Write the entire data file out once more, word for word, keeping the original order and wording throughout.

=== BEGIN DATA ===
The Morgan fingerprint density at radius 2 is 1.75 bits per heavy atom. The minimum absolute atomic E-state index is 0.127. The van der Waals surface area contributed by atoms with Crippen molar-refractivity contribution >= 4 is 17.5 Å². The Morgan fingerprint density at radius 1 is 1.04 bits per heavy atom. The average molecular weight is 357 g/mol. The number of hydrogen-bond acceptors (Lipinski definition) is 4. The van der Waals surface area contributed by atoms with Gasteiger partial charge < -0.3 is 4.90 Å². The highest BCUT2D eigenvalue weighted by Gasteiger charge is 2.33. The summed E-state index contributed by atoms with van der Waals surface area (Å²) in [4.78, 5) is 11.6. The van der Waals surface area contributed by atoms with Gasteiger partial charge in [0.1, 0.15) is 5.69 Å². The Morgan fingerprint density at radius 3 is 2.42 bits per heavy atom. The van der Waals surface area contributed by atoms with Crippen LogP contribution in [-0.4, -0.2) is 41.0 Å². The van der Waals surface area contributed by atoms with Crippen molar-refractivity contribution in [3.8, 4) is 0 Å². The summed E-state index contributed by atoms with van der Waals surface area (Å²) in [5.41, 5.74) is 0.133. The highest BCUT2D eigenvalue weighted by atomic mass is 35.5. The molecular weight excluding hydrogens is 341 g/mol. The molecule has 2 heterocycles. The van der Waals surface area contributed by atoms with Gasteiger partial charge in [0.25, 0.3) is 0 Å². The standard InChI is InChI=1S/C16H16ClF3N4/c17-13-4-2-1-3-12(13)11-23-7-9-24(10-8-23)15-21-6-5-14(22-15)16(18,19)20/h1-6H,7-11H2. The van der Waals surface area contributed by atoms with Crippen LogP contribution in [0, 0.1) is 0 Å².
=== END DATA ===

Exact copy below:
The Morgan fingerprint density at radius 2 is 1.75 bits per heavy atom. The minimum absolute atomic E-state index is 0.127. The van der Waals surface area contributed by atoms with Crippen molar-refractivity contribution >= 4 is 17.5 Å². The Morgan fingerprint density at radius 1 is 1.04 bits per heavy atom. The average molecular weight is 357 g/mol. The number of hydrogen-bond acceptors (Lipinski definition) is 4. The van der Waals surface area contributed by atoms with Gasteiger partial charge < -0.3 is 4.90 Å². The highest BCUT2D eigenvalue weighted by Gasteiger charge is 2.33. The summed E-state index contributed by atoms with van der Waals surface area (Å²) in [4.78, 5) is 11.6. The van der Waals surface area contributed by atoms with Gasteiger partial charge in [0.1, 0.15) is 5.69 Å². The Morgan fingerprint density at radius 3 is 2.42 bits per heavy atom. The van der Waals surface area contributed by atoms with Crippen LogP contribution in [-0.4, -0.2) is 41.0 Å². The van der Waals surface area contributed by atoms with Crippen molar-refractivity contribution in [3.8, 4) is 0 Å². The summed E-state index contributed by atoms with van der Waals surface area (Å²) in [5.41, 5.74) is 0.133. The highest BCUT2D eigenvalue weighted by atomic mass is 35.5. The molecular weight excluding hydrogens is 341 g/mol. The molecule has 2 heterocycles. The van der Waals surface area contributed by atoms with Gasteiger partial charge in [0.25, 0.3) is 0 Å². The standard InChI is InChI=1S/C16H16ClF3N4/c17-13-4-2-1-3-12(13)11-23-7-9-24(10-8-23)15-21-6-5-14(22-15)16(18,19)20/h1-6H,7-11H2. The van der Waals surface area contributed by atoms with Crippen LogP contribution in [0, 0.1) is 0 Å².